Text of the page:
Get the PayPal account ready.
Startups can now raise up to $50 million by selling stock online to anyone, opening the door for Internet-based equity crowdfunding platforms to begin operation.
The Securities and Exchange Commission voted unanimously on Wednesday to adopt rules that permit startups to raise money from the vast majority of Americans, including provisions that allow for deals to be made over the Internet.
Previously, only individuals with more than $1 million in net worth or income of at least $200,000 for each of the last two years — so called “accredited investors” — could easily invest in startups. Some websites already offer the chance to invest in startups online, but prospective investors had to be accredited and subject to more stringent regulations.
Just how many people might be interested in dropping money on a startup is the subject of some debate, but the World Bank projects that the worldwide equity crowdfunding market will hit $93 billion by 2025. Crowdfunding investment platforms are now active in countries around the world.
Putting 10% of your net worth on the line — with a few barriers
Under the changes, startups would be able to raise up to $50 million in a year through equity, debt or convertible debt-to-equity arrangements from the public, including through online platforms. All individuals are now free to participate but can only invest up to 10% of their net worth.
The changes don’t entirely open the floodgates to allow consumers to pour their bank accounts into the first startup they see. Stock offerings open to crowdfunding will still need to be “qualified” by the SEC, a simpler step than an officially registered offering like an IPO — but one that still requires legal help, according to Sara Hanks of CrowdCheck.
Online equity platforms will still need to be registered with the SEC as “broker-dealers,” which means they will be regulated financial institutions authorized to be middlemen in the buying and selling of stocks, bonds and other securities.
The trouble with touting new investments on Snapchat
There are also limitations about how startups can solicit for investments, particularly on social media. Startups are also not mandated to create a system in which potential investors share information and commentary among themselves, and face challenges in setting up a system to do so.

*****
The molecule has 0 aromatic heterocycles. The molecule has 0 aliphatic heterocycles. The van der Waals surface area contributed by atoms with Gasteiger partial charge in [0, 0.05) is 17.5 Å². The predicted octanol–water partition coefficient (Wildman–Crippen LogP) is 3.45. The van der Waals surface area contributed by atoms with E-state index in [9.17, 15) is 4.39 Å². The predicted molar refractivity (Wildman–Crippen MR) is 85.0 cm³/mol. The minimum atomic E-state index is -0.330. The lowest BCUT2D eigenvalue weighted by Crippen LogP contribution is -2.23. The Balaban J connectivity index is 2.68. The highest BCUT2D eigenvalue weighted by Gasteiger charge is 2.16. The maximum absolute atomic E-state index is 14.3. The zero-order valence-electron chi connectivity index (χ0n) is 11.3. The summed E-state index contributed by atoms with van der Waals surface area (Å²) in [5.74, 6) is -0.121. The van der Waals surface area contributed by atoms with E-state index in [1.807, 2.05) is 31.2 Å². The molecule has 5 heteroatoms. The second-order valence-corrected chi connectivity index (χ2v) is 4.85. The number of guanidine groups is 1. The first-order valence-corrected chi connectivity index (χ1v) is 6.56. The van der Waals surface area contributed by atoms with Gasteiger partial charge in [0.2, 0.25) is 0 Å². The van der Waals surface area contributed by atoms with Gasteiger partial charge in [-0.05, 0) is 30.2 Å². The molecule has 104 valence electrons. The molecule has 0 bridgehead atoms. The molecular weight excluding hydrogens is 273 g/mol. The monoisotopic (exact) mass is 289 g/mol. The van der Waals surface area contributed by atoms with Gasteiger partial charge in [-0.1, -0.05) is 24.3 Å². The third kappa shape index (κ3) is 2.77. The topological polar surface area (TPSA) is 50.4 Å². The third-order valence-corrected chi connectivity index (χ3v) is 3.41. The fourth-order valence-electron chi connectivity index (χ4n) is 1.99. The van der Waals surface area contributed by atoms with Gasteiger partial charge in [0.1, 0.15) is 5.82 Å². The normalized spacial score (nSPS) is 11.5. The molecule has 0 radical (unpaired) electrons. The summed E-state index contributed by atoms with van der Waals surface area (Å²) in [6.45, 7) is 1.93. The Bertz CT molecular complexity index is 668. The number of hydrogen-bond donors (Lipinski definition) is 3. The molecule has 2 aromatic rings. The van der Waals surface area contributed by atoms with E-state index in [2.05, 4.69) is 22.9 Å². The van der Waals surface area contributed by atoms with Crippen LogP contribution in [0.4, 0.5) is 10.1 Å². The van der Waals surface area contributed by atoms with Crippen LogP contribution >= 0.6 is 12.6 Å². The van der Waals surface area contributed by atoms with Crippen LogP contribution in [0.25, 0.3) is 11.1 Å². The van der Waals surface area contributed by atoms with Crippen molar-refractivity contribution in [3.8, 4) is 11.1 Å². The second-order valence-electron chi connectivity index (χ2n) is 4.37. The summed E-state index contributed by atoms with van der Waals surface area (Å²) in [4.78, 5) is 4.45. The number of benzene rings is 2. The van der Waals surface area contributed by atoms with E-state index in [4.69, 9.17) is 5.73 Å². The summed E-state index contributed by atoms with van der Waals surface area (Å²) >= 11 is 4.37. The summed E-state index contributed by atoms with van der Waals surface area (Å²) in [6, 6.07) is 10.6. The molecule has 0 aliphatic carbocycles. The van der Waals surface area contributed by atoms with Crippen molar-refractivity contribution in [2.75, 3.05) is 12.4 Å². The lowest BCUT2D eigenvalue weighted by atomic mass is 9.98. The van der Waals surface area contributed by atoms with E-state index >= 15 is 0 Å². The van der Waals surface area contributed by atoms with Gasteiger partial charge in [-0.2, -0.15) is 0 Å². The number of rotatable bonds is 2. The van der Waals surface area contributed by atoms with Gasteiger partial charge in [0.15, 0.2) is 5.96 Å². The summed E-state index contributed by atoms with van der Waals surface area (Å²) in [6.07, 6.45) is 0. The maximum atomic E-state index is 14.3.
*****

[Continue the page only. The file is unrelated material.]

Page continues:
The vote also bodes well for the future adoption of additional rules meant to allow for equity crowdfunding at smaller levels.
So we are to expect further expansion of exemptions from #sec registration for small offerings? Yay!
— Sara Hanks (@SaraCrowdCheck) March 25, 2015
The vote is a major step toward fulfilling one of the two equity crowdfunding mandates of the JOBS Act, which U.S. President Barack Obama signed into law in April 2012. More details are yet to be worked out by the SEC with respect to equity crowdfunding and the JOBS Act, which are expected to be voted on later this year.
Potential risks for consumers, including the infamous ‘tech bubble’
The proposition of allowing the general public to buy into startups has been a divisive idea. Proponents argue that the laws surrounding who is allowed to invest are antiquated — the primary law dates back to 1933 — and that the risk of fraud is far lower. Critics say that uninformed people will be unaware of the risks involved in startup investing and will be susceptible to scams.
Startup investing is undeniably risky. While there is little in the way of concrete data about success rates, the chances of investing in a startup that breaks even — let alone becomes a runaway success — are generally regarded as being very low. One study found that 75% of startups fail, while even the best venture capital firms tend to completely miss on a third of their investments.
There is also concern about the broader impact of the possible influx of cash from equity crowdfunding.
Growing concerns about inflated valuations of startups have led some, like investor Mark Cuban, to argue that tech is experiencing a bubble — in which prices rise quickly before falling just as fast.
In a blog post, Cuban pointed to the rise of equity crowdfunding as one of the causes of the current bubble. He argued that inexperienced investors have pumped money into the startup market, but have no way to get it out.
Crowdfunding also has its supporters, including AOL co-founder Steve Case, who recently said that he agreed some valuations have become “excessive,” but argued that equity crowdfunding has a positive impact beyond opening up a new pool of investment capital.
“Even when these ‘investments’ don’t ‘pay off’ for the person making them, they make the community a better place, and create winners in unexpected ways,” Case wrote.
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